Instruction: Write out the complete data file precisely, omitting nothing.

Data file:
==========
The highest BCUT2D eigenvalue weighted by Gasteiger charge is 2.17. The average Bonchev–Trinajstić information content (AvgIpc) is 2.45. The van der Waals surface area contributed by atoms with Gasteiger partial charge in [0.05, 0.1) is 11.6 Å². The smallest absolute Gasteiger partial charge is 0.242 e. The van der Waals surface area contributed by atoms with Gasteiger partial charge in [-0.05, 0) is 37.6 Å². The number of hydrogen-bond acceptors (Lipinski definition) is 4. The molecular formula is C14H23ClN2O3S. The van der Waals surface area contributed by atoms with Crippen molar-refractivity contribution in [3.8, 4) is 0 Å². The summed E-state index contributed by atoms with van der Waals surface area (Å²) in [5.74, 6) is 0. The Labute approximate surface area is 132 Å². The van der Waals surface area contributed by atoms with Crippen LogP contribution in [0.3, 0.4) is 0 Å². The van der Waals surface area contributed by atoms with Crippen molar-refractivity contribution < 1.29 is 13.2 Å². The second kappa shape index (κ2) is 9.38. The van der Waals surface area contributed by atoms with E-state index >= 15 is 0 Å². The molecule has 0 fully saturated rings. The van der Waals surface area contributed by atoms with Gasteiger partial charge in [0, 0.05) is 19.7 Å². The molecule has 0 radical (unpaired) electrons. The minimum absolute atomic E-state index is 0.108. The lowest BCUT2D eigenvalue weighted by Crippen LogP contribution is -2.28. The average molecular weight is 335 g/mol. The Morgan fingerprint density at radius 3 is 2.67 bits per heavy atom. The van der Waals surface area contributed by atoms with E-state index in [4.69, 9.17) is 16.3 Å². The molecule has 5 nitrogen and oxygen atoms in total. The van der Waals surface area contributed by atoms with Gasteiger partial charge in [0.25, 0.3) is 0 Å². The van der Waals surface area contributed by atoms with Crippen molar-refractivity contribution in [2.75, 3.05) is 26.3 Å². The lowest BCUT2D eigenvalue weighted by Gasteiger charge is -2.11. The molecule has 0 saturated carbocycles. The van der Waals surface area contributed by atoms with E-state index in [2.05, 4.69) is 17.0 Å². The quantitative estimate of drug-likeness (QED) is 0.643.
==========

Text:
The highest BCUT2D eigenvalue weighted by Gasteiger charge is 2.17. The average Bonchev–Trinajstić information content (AvgIpc) is 2.45. The van der Waals surface area contributed by atoms with Gasteiger partial charge in [0.05, 0.1) is 11.6 Å². The smallest absolute Gasteiger partial charge is 0.242 e. The van der Waals surface area contributed by atoms with Gasteiger partial charge in [-0.05, 0) is 37.6 Å². The number of hydrogen-bond acceptors (Lipinski definition) is 4. The molecular formula is C14H23ClN2O3S. The van der Waals surface area contributed by atoms with Crippen molar-refractivity contribution in [3.8, 4) is 0 Å². The summed E-state index contributed by atoms with van der Waals surface area (Å²) in [5.74, 6) is 0. The Labute approximate surface area is 132 Å². The van der Waals surface area contributed by atoms with Crippen LogP contribution in [0.3, 0.4) is 0 Å². The van der Waals surface area contributed by atoms with Crippen molar-refractivity contribution < 1.29 is 13.2 Å². The second kappa shape index (κ2) is 9.38. The van der Waals surface area contributed by atoms with E-state index >= 15 is 0 Å². The molecule has 0 fully saturated rings. The van der Waals surface area contributed by atoms with Gasteiger partial charge in [0, 0.05) is 19.7 Å². The molecule has 0 radical (unpaired) electrons. The minimum absolute atomic E-state index is 0.108. The lowest BCUT2D eigenvalue weighted by Crippen LogP contribution is -2.28. The average molecular weight is 335 g/mol. The Morgan fingerprint density at radius 3 is 2.67 bits per heavy atom. The van der Waals surface area contributed by atoms with E-state index in [4.69, 9.17) is 16.3 Å². The molecule has 5 nitrogen and oxygen atoms in total. The van der Waals surface area contributed by atoms with Gasteiger partial charge in [0.25, 0.3) is 0 Å². The van der Waals surface area contributed by atoms with Crippen molar-refractivity contribution in [2.75, 3.05) is 26.3 Å². The lowest BCUT2D eigenvalue weighted by Gasteiger charge is -2.11. The molecule has 0 saturated carbocycles. The van der Waals surface area contributed by atoms with E-state index in [2.05, 4.69) is 17.0 Å². The quantitative estimate of drug-likeness (QED) is 0.643.